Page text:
First of all you have to have a bucket. You will soon want to have a few with you as the berries are so good that you never get enough, especially when you start freezing them, cooking them for jams and sauces or, my favorite, putting them in the blender with various things for a morning liquid breakfast and treat. Anyway, even if your first intention is to just get enough for your breakfast cereal, you will likely get carried away and want more and more and more. We all do!
There are all sorts of bucket carry methods. Some have replaced the bail of the pail with a strap and hooks so they can sling it around their neck, over their shoulder or even around their waist. You can get an adjustable luggage strap, with a heavy shoulder pad and non-slip grip, from the luggage store. It already has the end hooks, which can be attached to the pail, and such a strap can be had about twelve bucks. Just take off the bail and figure a way to attach the hooks to the pail. You can experiment with all sorts of carry arrangements.
Some of the old-timers, like my Pop Pop, used to lace their belt through the pail and just let it hang as they walked around each bush and picked until it was full. He had both hands free to pick that way. Who would ever want to pick with only one hand? That's way too slow! When I was younger I hung the bucket around by neck on a big soft rope. Now I use the luggage strap method and change it around all the time for comfort and utility. I think most people just hold and move the pail or slip one arm through it to the elbow, like you would carry a purse while paying the cashier.
Most folks seem to look for those giant blueberries (or any other berry they are picking) and often leave all the small and ordinary ones. I like the ripest fruit the best, by far. I have been known to go to where the bushes have already been picked a few days earlier and get the ready-to-burst ripe berries. Some scientists say that a fruit is not fully nutritious until the moment it is ready to fall to the ground as a seed carrier. I am that way too. I prefer all my fruit when it is so ripe that I just touch it and it falls into my hands. The complex chemical changes in the plant that turn the fruit into a perfect food for the seed occur just before it falls to earth and that is when I want it for my body's use.
I like the fruit plump, juicy and cool! I eat a LOT as I pick, so for me the very best time of the day to pick is the cool of the early morning, as early as I can arrange it. There is no better way to start the day than picking blueberries in the field and having a belly full of fresh berries for breakfast. I just give the cashier more money to pay for all the berries I eat while picking. My favorite picking fantasy, and one I've luckily enjoyed a few times, is picking at sunrise in a heavy cool dew and staying at it 'till the warming sun has burned off the last of the wetness and I'm full as a tick on a hound dog's ear.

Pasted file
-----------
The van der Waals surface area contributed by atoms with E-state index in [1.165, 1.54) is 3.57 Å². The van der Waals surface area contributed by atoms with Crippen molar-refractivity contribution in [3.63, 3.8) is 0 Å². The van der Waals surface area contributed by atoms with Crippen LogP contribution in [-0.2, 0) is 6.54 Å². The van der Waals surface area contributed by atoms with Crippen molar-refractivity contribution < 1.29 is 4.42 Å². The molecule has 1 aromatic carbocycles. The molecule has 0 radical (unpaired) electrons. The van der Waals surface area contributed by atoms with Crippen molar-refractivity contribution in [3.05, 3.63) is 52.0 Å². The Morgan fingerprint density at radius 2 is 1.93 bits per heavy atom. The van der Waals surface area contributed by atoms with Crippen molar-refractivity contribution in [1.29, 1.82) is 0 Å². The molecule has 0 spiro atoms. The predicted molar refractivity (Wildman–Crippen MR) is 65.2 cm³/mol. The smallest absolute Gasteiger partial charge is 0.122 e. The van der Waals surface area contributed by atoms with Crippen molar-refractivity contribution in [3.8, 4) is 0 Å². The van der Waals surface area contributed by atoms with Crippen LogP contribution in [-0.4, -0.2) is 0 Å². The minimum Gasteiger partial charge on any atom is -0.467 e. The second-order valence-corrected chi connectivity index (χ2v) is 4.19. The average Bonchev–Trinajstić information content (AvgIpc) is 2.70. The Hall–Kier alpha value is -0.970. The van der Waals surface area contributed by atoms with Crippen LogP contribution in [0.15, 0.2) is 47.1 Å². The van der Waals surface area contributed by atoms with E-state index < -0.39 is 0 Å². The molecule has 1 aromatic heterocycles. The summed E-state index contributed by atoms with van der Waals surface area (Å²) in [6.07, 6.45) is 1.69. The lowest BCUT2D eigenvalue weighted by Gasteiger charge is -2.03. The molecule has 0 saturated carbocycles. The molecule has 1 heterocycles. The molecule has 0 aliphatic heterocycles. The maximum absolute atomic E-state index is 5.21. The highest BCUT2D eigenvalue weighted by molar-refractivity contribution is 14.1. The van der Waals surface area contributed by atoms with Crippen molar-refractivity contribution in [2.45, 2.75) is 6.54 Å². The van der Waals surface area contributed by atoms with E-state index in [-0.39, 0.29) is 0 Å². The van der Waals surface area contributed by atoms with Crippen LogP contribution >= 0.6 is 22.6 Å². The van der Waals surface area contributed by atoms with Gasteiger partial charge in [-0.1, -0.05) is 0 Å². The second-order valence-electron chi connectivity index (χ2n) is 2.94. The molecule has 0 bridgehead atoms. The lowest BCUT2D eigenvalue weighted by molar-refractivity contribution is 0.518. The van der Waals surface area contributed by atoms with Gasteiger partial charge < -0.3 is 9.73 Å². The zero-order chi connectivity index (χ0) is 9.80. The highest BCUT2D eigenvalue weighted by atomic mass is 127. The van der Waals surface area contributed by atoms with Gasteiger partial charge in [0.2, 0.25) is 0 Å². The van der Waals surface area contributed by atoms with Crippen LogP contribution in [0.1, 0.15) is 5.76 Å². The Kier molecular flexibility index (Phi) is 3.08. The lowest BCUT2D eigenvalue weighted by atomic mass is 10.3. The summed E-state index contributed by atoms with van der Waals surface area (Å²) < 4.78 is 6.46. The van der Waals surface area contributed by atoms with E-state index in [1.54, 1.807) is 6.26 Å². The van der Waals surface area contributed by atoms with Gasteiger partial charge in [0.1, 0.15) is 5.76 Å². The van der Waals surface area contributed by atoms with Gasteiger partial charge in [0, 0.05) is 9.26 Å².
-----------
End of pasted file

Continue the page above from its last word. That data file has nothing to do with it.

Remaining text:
The cool of the evening is another good time to pick, when the sun has had the entire day to nourish the leaves and push that good juice into the berry. I love the feel of the cool air and the warmth of the sun burned soil coming up in my face, when I pick berries in the cool, late, afternoon or early evening! Personally, I am not a middle-of-the-hot-sunny-day picker. Some like it hot. I don't. There is something special about having a couple of full pails of blueberries beside me as I travel home in my vehicle at sunset.
Blueberries are a delight to pick, at Ryan's Blueberry Farm, as they are tended in rows with good walking spaces in-between. The thorns are not a problem like they are on other berries, or some of the wild berries at the edge of fields and woods. At Ryan's I can wear a T-shirt, shorts and even sandals if I want. As I am not a heat of the day picker, I don't need the big straw hat. If you pick middle of the day, to do your berry harvesting, bring a big cool hat and sunscreen.
Some of my favorite times have been when I've picked with children or a friend. I have a bad back so blueberries are nowhere near the trouble that strawberries are! What a relief that is! Still, for berry picking, I like to bring my lightweight folding stool or chair. Nearly weightless folding stools and chairs are available at K-Mart, WallMart or outdoors stores like Sunny's Surplus. In the old days, lots of folks around here used to bring the milking stools with them or even a folding card-table chair to move around the bushes with. They weighed a lot more than my folding stool that I got from a hunting store where they sell them to the dove hunters.
As I am only interested in the ripest of the berries, I only seek those that are deep, dark, and blue all over. They aren't ripe till they are deepest blue. It's that deep blue that has all the miracle ingredients that makes blueberries one of the healthiest foods on earth! Let the immature blueberry-children grow -- leave the unripe ones to ripen is my motto.
Like all fruit that I'm aware of, the ripe berries are ready to fall off the bush and the unripe ones need some pulling and tugging. When the kids are with me, I tell them that if the bush is moving much when they pull the berries, the berries are not ripe. Sure, the unripe berries will get more blue if you set them in the sunlight, even after you pick them. But, I doubt that they are getting all the same nutrients from just the sun that they would be getting on the plant if they stayed there until they were done. The bush ripened ones seem to be a lot sweeter to me.
I look forward to being spoiled again this year, with fresh and nutritious berries from the farm. Those ones in the store just don't make it for me, unless that is all I can get.
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